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    We present posterior sample redshift distributions for the Hyper Suprime-Cam Subaru Strategic Program Weak Lensing three-year (HSC Y3) analysis. Using the galaxies’ photometry and spatial cross-correlations, we conduct a combined Bayesian Hierarchical Inference of the sample redshift distributions. The spatial cross-correlations are derived using a subsample of Luminous Red Galaxies (LRGs) with accurate redshift information available up to a photometric redshift of z < 1.2. We derive the photometry-based constraints using a combination of two empirical techniques calibrated on spectroscopic and multiband photometric data that cover a spatial subset of the shear catalogue. The limited spatial coverage induces a cosmic variance error budget that we include in the inference. Our cross-correlation analysis models the photometric redshift error of the LRGs to correct for systematic biases and statistical uncertainties. We demonstrate consistency between the sample redshift distributions derived using the spatial cross-correlations, the photometry, and the posterior of the combined analysis. Based on this assessment, we recommend conservative priors for sample redshift distributions of tomographic bins used in the three-year cosmological Weak Lensing analyses.

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    Free, publicly-accessible full text available July 29, 2024

    We present a novel analysis for cluster cosmology that fully forward models the abundances, weak lensing, and the clustering of galaxy clusters. Our analysis notably includes an empirical model for the anisotropic boosts impacting the lensing and clustering signals of optical clusters. These boosts arise from a preferential selection of clusters surrounded by anisotropic large-scale structure, a consequence of the limited discrimination between line-of-sight interlopers and true cluster members offered by photometric surveys. We validate our analysis via a blind cosmology challenge on mocks, and find that we can obtain tight and unbiased cosmological constraints without informative priors or external calibrations on any of our model parameters. We then apply our analysis on the SDSS redMaPPer clusters, and find results favoring low Ωm and high σ8, combining to yield the lensing strength constraint $S_8 = 0.715_{-0.021}^{+0.024}$. We investigate potential drivers behind these results through a series of post-unblinding tests, noting that our results are consistent with existing cluster cosmology constraints but clearly inconsistent with other CMB/LSS based cosmology results. From these tests, we find hints that a suppression in the cluster lensing signal may be driving our results.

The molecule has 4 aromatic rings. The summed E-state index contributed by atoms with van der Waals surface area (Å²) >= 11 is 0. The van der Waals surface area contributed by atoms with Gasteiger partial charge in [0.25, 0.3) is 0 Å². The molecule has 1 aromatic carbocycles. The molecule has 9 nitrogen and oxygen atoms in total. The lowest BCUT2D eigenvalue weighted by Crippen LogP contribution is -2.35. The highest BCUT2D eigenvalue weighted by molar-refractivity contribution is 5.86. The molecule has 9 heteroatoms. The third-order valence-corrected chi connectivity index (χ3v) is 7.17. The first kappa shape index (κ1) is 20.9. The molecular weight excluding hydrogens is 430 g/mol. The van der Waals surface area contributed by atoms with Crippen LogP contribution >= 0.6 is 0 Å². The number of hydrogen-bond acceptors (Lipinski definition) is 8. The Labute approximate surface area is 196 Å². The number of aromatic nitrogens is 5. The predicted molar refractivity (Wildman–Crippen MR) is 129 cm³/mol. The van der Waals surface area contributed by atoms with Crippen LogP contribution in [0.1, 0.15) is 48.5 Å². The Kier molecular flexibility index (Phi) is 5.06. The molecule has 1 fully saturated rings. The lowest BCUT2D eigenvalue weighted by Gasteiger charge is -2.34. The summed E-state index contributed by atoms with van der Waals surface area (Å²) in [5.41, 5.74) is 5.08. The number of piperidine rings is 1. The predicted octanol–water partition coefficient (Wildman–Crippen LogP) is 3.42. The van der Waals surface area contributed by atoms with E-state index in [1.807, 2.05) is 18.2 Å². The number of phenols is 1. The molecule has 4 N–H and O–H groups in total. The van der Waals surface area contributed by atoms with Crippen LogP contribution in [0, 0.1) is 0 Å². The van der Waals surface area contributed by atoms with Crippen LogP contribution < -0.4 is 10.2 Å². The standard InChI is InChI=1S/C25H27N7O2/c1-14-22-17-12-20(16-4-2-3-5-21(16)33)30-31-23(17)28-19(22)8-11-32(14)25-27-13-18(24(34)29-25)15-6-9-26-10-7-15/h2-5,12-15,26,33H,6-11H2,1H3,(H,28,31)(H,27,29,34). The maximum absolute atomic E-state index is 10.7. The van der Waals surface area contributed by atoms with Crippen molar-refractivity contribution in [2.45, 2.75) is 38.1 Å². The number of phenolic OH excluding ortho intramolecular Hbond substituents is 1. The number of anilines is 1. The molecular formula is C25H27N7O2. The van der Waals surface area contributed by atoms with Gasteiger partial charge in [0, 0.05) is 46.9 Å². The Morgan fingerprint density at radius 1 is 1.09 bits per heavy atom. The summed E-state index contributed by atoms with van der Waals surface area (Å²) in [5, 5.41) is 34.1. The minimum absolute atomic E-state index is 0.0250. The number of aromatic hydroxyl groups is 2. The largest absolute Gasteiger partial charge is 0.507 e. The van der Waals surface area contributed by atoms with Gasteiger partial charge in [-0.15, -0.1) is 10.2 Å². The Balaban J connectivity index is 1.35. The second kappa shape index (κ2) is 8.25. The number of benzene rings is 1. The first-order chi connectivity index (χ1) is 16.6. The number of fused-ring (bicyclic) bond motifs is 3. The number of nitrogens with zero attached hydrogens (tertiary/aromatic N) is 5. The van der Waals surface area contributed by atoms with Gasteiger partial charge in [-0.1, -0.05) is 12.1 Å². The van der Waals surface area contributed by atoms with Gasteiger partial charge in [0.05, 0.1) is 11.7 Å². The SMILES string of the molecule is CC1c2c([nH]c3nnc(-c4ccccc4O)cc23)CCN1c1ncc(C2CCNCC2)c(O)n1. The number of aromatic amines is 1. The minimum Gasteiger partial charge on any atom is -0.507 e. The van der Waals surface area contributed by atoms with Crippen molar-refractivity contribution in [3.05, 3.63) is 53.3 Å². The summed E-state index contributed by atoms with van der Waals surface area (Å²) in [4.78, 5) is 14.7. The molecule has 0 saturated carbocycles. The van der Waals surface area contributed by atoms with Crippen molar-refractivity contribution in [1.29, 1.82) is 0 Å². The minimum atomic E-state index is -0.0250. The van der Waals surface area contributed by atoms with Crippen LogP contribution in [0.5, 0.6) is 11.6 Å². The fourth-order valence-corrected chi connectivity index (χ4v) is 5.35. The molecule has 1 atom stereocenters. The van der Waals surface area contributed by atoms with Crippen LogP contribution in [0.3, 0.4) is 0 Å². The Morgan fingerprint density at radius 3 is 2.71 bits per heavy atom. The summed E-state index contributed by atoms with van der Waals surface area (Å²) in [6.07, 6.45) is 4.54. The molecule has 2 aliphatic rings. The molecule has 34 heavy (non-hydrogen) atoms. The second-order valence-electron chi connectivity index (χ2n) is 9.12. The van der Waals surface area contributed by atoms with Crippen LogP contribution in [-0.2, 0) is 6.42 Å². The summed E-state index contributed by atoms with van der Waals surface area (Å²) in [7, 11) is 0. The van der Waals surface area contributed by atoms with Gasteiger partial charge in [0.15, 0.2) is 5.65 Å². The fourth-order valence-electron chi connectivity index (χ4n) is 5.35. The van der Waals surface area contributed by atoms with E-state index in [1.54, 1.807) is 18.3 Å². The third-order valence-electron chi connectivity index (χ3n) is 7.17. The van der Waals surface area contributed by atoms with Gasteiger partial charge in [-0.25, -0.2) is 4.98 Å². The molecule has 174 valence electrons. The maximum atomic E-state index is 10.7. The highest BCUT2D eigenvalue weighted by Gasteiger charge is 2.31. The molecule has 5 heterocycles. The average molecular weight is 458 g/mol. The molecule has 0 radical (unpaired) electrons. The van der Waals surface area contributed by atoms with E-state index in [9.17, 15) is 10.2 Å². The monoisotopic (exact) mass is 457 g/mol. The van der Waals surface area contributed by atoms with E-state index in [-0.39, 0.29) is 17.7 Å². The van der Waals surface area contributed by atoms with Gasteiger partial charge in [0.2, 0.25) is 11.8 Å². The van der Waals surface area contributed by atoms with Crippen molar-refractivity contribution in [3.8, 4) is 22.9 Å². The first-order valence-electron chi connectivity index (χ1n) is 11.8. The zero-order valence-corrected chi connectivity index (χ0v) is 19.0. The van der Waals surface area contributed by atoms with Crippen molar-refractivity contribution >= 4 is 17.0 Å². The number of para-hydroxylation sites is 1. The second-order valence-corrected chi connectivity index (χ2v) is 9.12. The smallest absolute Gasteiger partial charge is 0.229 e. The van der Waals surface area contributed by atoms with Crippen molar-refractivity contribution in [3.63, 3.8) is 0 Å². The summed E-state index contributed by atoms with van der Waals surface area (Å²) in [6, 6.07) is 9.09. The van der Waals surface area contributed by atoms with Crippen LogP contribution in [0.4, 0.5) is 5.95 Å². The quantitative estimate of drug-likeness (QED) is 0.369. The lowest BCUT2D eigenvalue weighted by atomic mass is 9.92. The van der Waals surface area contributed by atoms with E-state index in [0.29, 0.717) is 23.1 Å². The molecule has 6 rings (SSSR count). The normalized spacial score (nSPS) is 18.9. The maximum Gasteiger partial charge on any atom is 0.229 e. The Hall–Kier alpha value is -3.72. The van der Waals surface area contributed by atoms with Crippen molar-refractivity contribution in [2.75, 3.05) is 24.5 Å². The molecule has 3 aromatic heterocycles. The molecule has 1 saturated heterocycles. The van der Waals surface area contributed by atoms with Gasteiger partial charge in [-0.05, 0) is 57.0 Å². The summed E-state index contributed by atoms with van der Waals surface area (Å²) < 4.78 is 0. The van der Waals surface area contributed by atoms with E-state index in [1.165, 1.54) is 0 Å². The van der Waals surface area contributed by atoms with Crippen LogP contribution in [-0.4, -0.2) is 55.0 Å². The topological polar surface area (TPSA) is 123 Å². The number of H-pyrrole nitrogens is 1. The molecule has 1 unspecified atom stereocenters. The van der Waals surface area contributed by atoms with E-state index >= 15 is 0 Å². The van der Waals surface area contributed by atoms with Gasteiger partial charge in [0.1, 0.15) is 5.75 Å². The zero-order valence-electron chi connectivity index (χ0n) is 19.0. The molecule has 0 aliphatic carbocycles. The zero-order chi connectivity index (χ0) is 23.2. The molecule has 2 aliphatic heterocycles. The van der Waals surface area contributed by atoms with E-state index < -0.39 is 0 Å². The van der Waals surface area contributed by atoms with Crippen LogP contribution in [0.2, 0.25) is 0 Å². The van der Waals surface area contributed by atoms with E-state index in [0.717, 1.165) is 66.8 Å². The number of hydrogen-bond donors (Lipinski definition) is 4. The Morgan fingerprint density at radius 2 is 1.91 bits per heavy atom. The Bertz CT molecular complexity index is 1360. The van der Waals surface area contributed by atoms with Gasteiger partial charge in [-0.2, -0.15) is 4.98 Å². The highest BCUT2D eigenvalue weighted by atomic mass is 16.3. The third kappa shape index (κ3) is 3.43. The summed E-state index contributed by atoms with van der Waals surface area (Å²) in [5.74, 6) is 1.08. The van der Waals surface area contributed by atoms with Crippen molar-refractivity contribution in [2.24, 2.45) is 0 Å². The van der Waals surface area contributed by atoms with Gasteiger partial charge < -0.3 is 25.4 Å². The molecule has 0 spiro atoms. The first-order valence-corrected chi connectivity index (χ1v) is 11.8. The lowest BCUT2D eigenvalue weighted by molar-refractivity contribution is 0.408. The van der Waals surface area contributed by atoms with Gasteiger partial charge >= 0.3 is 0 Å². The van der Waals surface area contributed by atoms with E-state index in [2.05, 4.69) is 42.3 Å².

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    Cosmological weak lensing measurements rely on a precise measurement of the shear two-point correlation function (2PCF) along with a deep understanding of systematics that affect it. In this work, we demonstrate a general framework for detecting and modelling the impact of PSF systematics on the cosmic shear 2PCF and mitigating its impact on cosmological analysis. Our framework can detect PSF leakage and modelling error from all spin-2 quantities contributed by the PSF second and higher moments, rather than just the second moments, using the cross-correlations between galaxy shapes and PSF moments. We interpret null tests using the HSC Year 3 (Y3) catalogs with this formalism and find that leakage from the spin-2 combination of PSF fourth moments is the leading contributor to additive shear systematics, with total contamination that is an order-of-magnitude higher than that contributed by PSF second moments alone. We conducted a mock cosmic shear analysis for HSC Y3 and find that, if uncorrected, PSF systematics can bias the cosmological parameters Ωm and S8 by ∼0.3σ. The traditional second moment-based model can only correct for a 0.1σ bias, leaving the contamination largely uncorrected. We conclude it is necessary to model both PSF second and fourth moment contaminations for HSC Y3 cosmic shear analysis. We also reanalyse the HSC Y1 cosmic shear analysis with our updated systematics model and identify a 0.07σ bias on Ωm when using the more restricted second moment model from the original analysis. We demonstrate how to self-consistently use the method in both real space and Fourier space, assess shear systematics in tomographic bins, and test for PSF model overfitting.